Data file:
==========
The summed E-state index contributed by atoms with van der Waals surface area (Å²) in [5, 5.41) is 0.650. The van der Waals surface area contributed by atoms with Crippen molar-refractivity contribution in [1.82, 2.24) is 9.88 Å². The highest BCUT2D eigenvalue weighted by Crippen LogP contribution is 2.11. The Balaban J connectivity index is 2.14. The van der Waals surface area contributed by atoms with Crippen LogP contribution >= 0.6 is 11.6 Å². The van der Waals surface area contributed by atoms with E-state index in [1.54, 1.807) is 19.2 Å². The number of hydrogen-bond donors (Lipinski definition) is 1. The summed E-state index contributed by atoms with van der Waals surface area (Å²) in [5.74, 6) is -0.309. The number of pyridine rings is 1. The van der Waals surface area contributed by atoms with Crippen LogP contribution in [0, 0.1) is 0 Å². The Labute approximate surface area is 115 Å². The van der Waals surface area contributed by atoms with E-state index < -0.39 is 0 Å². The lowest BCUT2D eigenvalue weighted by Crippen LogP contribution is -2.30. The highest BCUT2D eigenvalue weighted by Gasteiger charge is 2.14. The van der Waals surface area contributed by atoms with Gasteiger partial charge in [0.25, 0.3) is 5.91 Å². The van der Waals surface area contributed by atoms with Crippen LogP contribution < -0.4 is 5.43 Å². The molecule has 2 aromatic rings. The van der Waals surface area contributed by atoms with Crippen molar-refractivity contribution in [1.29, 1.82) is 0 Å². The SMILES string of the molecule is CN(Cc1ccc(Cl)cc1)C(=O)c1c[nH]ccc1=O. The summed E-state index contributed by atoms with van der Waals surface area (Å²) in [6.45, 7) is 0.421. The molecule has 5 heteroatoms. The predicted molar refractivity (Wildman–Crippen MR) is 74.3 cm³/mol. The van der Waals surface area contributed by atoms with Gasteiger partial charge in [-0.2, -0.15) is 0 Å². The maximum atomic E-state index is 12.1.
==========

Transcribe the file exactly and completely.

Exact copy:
The summed E-state index contributed by atoms with van der Waals surface area (Å²) in [5, 5.41) is 0.650. The van der Waals surface area contributed by atoms with Crippen molar-refractivity contribution in [1.82, 2.24) is 9.88 Å². The highest BCUT2D eigenvalue weighted by Crippen LogP contribution is 2.11. The Balaban J connectivity index is 2.14. The van der Waals surface area contributed by atoms with Crippen LogP contribution >= 0.6 is 11.6 Å². The van der Waals surface area contributed by atoms with E-state index in [1.54, 1.807) is 19.2 Å². The number of hydrogen-bond donors (Lipinski definition) is 1. The summed E-state index contributed by atoms with van der Waals surface area (Å²) in [5.74, 6) is -0.309. The number of pyridine rings is 1. The van der Waals surface area contributed by atoms with Crippen LogP contribution in [0, 0.1) is 0 Å². The Labute approximate surface area is 115 Å². The van der Waals surface area contributed by atoms with E-state index < -0.39 is 0 Å². The lowest BCUT2D eigenvalue weighted by Crippen LogP contribution is -2.30. The highest BCUT2D eigenvalue weighted by Gasteiger charge is 2.14. The van der Waals surface area contributed by atoms with Gasteiger partial charge in [0.25, 0.3) is 5.91 Å². The van der Waals surface area contributed by atoms with Crippen LogP contribution < -0.4 is 5.43 Å². The molecule has 2 aromatic rings. The van der Waals surface area contributed by atoms with Crippen molar-refractivity contribution in [1.29, 1.82) is 0 Å². The SMILES string of the molecule is CN(Cc1ccc(Cl)cc1)C(=O)c1c[nH]ccc1=O. The summed E-state index contributed by atoms with van der Waals surface area (Å²) in [6.45, 7) is 0.421. The molecule has 5 heteroatoms. The predicted molar refractivity (Wildman–Crippen MR) is 74.3 cm³/mol. The van der Waals surface area contributed by atoms with Gasteiger partial charge in [-0.2, -0.15) is 0 Å². The maximum atomic E-state index is 12.1.